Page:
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Taylor Yard: Planning is ramping up to turn 41 acres on the LA River into a big park

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Thanks to $2 million from the State Coastal Conservatory

An aerial view of the Taylor Yard G2 parcel in Los Angeles, California. There is a river and on both sides of the river are many houses, buildings, schools, and parks. Courtesy of Mayor Eric Garcetti

State officials have greenlit giving the city of Los Angeles $2 million to plan for the future Taylor Yard River Park on the Los Angeles River.

The public park will ultimately fit into a fully restored segment of the LA River between Griffith Park and Downtown. The city closed escrow on the property earlier this year, considered by Mayor Eric Garcetti to be the “crown jewel” of the river’s massive restoration.

The 41-acre Taylor Yard site, once owned by Union Pacific Railroad, is set to eventually become a public park. But first its contaminated soil will need to be remediated. That process could take a years.

In announcing the funds last week, the Board of the State Coastal Conservancy, which oversees the restoration of waterways and coastline in California, said the money would be spent on figuring out how to clean up the site and and how to provide longterm public access to it. It will also be used to plan construction on the first phase of the park within five years.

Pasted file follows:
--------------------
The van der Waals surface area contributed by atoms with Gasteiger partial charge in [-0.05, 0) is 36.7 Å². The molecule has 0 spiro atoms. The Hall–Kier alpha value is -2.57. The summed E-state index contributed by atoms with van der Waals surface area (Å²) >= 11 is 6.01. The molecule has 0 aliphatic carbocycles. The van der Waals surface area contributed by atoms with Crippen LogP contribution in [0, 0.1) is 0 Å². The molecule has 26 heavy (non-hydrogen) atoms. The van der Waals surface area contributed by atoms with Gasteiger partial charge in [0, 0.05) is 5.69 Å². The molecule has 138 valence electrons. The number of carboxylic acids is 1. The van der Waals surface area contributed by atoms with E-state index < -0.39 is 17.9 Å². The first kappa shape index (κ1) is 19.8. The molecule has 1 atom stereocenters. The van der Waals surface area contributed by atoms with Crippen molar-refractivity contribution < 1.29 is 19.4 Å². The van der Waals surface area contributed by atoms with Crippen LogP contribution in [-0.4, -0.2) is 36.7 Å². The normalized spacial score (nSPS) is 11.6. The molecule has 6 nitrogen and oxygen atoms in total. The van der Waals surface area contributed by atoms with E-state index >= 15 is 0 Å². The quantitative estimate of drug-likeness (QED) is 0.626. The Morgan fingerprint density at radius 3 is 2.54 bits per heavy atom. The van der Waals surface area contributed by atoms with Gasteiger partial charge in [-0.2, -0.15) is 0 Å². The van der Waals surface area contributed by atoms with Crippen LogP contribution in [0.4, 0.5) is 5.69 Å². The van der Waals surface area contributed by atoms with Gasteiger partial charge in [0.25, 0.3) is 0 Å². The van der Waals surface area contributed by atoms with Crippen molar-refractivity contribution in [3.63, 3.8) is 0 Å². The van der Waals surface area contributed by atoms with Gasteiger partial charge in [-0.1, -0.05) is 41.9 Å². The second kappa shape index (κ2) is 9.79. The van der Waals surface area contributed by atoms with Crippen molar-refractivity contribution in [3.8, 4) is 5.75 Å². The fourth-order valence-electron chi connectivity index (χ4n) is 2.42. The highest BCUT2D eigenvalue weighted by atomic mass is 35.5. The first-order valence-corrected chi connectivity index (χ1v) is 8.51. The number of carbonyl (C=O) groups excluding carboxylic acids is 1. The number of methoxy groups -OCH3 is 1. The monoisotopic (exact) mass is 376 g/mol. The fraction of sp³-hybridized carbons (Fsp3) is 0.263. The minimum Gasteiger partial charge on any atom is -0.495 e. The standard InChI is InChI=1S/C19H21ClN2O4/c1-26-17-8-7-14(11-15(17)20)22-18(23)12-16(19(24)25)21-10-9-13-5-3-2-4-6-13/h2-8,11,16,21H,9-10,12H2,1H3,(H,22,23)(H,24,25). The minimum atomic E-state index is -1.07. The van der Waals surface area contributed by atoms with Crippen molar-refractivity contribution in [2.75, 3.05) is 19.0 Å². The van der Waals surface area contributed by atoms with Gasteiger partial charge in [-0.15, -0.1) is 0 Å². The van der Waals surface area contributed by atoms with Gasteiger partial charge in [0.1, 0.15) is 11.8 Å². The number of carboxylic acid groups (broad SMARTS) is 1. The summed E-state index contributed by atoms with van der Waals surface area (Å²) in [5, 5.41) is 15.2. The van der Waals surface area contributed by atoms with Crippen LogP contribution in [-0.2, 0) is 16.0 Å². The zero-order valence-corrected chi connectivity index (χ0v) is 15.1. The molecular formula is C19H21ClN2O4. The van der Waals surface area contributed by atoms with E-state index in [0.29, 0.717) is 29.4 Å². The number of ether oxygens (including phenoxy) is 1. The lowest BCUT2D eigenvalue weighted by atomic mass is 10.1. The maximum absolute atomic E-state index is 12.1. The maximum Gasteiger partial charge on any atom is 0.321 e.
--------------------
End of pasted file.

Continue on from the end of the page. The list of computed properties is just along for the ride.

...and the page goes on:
In the meantime, the goal is to somehow actually use the land and not keep it fenced-off (and maybe allow the city to use the space and potentially generate money from it.)

Possible interim uses could include kayak access, community events, education, or city parking space, according to a January report from the city’s Chief Legislative Analyst Sharon M. Tso and the City Administrative Officer Miguel Santana.

Setting a timeline for the project is part of the planning process that’s just getting underway, so the only movement passersby will likely see for a while is fencing and signs being put up around the site.